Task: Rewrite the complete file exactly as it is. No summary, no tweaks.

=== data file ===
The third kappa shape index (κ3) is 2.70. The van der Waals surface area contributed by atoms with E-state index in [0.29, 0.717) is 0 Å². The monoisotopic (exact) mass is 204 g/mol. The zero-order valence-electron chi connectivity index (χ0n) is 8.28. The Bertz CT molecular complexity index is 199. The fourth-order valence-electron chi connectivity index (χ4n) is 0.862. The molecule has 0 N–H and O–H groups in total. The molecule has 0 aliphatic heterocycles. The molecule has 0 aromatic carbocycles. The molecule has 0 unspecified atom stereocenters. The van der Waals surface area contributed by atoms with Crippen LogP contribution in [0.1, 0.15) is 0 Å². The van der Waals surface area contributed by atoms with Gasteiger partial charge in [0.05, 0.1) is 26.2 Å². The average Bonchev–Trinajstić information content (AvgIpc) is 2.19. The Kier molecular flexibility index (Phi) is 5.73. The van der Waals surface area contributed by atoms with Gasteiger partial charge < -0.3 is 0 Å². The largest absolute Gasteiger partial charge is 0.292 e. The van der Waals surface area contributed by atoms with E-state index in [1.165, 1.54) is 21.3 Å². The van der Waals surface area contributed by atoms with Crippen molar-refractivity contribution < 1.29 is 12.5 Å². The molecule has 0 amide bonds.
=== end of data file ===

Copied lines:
The third kappa shape index (κ3) is 2.70. The van der Waals surface area contributed by atoms with E-state index in [0.29, 0.717) is 0 Å². The monoisotopic (exact) mass is 204 g/mol. The zero-order valence-electron chi connectivity index (χ0n) is 8.28. The Bertz CT molecular complexity index is 199. The fourth-order valence-electron chi connectivity index (χ4n) is 0.862. The molecule has 0 N–H and O–H groups in total. The molecule has 0 aliphatic heterocycles. The molecule has 0 aromatic carbocycles. The molecule has 0 unspecified atom stereocenters. The van der Waals surface area contributed by atoms with Crippen LogP contribution in [0.1, 0.15) is 0 Å². The van der Waals surface area contributed by atoms with Gasteiger partial charge in [0.05, 0.1) is 26.2 Å². The average Bonchev–Trinajstić information content (AvgIpc) is 2.19. The Kier molecular flexibility index (Phi) is 5.73. The van der Waals surface area contributed by atoms with Gasteiger partial charge < -0.3 is 0 Å². The largest absolute Gasteiger partial charge is 0.292 e. The van der Waals surface area contributed by atoms with E-state index in [1.165, 1.54) is 21.3 Å². The van der Waals surface area contributed by atoms with Crippen molar-refractivity contribution < 1.29 is 12.5 Å². The molecule has 0 amide bonds.